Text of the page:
ICMA dedicates this blog post to veterans and transitioning military members. It also provides valuable tips and best practices for anyone trying to land a job in local government. These tips come from the new ICMA handbook, Veterans Guide to Finding a Job in Local Government.
Preparing for the Cultural Shift from Military to Civilian Work Life
Dustin Rief, City Administrator, Orono, Minnesota
A couple of the challenges I had to overcome were the change in my authority and the impact my decisions had and then filling the void. I was in the Army from 1996 to 2007 and rose to the rank of staff sergeant by seven years time-in-service. I was responsible for millions of dollars in assets and numerous people. Shifting from an enlisted E-6 with more than 10 years of service in 2007 to a sales job in aviation did not carry the same responsibilities. There was no personnel to manage; there was little financial responsibility, and my level of responsibility and relevance seemed to be dismantled.
How Do You Overcome This Hurdle?
Manage your expectations and know that much of your life will not be the same, especially at work. What I knew and what the civilian world expected me to know were not exactly in line. I had to use my mind to transition my thinking and lingo out of squad leader and platoon sergeant to manager and division manager. I had to interpret my skills in managing soldiers and aviation maintenance programs into human resource management and capital improvement plans. I had to transition my counseling and NCOER (Non-Commissioned Officer Evaluation Report) writing skills into writing ordinances and resolutions.
I had the skills, I was just not fully aware of how the civilian world needed me to interpret my authority and management of soldiers and programs into the civilian version. I was freelancing it until I figured it out.
What It Means to Fill the Void
There were two primary things that I struggled with early on after I got out. First was camaraderie and second was the need to do or be a part of something greater than myself. It takes time to build camaraderie. It is developed over time by sharing the same experiences in stressful situations and building a bond that only the people who experience that situation can truly understand.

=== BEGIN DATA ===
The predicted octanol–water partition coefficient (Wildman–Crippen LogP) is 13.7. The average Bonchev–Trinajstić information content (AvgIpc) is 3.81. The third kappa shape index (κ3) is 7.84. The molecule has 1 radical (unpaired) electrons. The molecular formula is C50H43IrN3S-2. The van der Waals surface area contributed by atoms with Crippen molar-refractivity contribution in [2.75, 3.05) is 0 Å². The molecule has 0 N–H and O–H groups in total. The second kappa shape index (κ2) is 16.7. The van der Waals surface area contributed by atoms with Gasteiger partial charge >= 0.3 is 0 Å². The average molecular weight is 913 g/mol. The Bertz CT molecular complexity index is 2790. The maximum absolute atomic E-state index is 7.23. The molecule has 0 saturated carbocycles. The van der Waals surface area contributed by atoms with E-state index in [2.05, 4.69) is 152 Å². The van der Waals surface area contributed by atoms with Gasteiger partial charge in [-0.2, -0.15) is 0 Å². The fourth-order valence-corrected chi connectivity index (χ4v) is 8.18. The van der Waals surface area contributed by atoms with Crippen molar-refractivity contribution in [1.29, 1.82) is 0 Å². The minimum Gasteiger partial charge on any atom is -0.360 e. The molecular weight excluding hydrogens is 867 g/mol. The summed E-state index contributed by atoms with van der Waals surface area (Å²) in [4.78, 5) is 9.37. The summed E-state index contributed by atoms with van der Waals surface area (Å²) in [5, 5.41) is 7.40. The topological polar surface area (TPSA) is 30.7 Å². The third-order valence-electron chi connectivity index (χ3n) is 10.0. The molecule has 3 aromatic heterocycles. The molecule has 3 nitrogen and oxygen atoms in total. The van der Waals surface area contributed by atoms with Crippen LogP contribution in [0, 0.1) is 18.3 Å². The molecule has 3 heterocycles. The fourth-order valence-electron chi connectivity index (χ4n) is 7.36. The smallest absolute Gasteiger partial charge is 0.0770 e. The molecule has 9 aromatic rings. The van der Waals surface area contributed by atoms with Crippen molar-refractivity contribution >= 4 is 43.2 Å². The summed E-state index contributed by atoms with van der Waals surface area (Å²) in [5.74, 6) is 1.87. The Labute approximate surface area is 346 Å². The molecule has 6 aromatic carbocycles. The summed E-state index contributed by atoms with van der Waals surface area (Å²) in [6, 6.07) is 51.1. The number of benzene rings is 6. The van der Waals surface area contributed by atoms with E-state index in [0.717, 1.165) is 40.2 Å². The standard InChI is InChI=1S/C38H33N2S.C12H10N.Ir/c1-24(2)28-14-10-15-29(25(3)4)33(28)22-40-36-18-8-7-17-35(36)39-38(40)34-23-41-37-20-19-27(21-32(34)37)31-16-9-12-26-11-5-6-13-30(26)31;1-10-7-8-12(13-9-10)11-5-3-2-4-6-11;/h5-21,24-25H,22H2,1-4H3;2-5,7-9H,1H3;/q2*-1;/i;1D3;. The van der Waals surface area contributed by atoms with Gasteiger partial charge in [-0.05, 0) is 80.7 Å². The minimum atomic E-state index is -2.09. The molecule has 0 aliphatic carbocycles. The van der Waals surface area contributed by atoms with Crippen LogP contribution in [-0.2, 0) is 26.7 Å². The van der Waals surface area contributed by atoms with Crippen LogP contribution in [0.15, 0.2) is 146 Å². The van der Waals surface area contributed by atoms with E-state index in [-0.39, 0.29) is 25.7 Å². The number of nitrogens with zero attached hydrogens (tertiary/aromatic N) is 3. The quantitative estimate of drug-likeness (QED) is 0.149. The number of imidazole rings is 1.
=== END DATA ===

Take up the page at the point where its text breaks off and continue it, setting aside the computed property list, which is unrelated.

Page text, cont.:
In 2003, for example, shortly after the invasion in Iraq stopped, signs became optional for safety concerns. While blowing through a stop sign was something we joked about then, it is hard for a civilian to relate to what was once a norm. You build camaraderie, those same high-stress situations are not always present with coworkers in civilian life, and most of them do not deal with life and death situations regularly. The goal of finding that camaraderie is still elusive in many cases; however, as I get further away from those experiences those memories fade and new ones take their place.
Now, I go down to the public works garage or the police department regularly just to hang out and get a sense of what is going on on the front lines of local government, this still provides a sense of camraderie and provides some of my reasons for doing what I do.
The second and hardest component of transitioning for me was learning to understand how to become part of something greater than me, greater than profits and high commissions, greater than the need for money. I had the need for being a part of something larger, that directly impacted people. I started by being involved in the local chamber of commerce and volunteering. Then I wrote and proposed legislation to my state senator to update Nebraska's veterans license plate program.
Along the way I found my niche—I found city administration. I was a well-versed jack of all trades with no direction. I had enough training and technical knowledge to understand blueprints and a side passion for sustainability that I found it transitioned very well into city administration. I now work for my third city in five years and have taken my skills and understanding of strategic decision-making and technical expertise and transitioned it into a career.
Local government fills the void for being a part of something greater than just me. Everyday, I have the opportunity to solve problems for people and make them feel that there are people in government that care and that we take our service to residents seriously. I oversee hundreds of millions in assets, have budget responsibilities of more than $12 million, and have 58 full-time employees.
It took hard work and the realization that formal training was required, but overall, local government provides a lot of the same things that the military does: steady pay, decent benefits, stability, camaraderie, responsibility and the abilty to impact people in ways you can't when working for a corporation.
You could be a first responder and save someone's life, unclog a sewer, snow plow a street, or just walk someone through the process of voting for their very first time. Local government is about helping people. In my case, it is the 8,000+ residents of my community.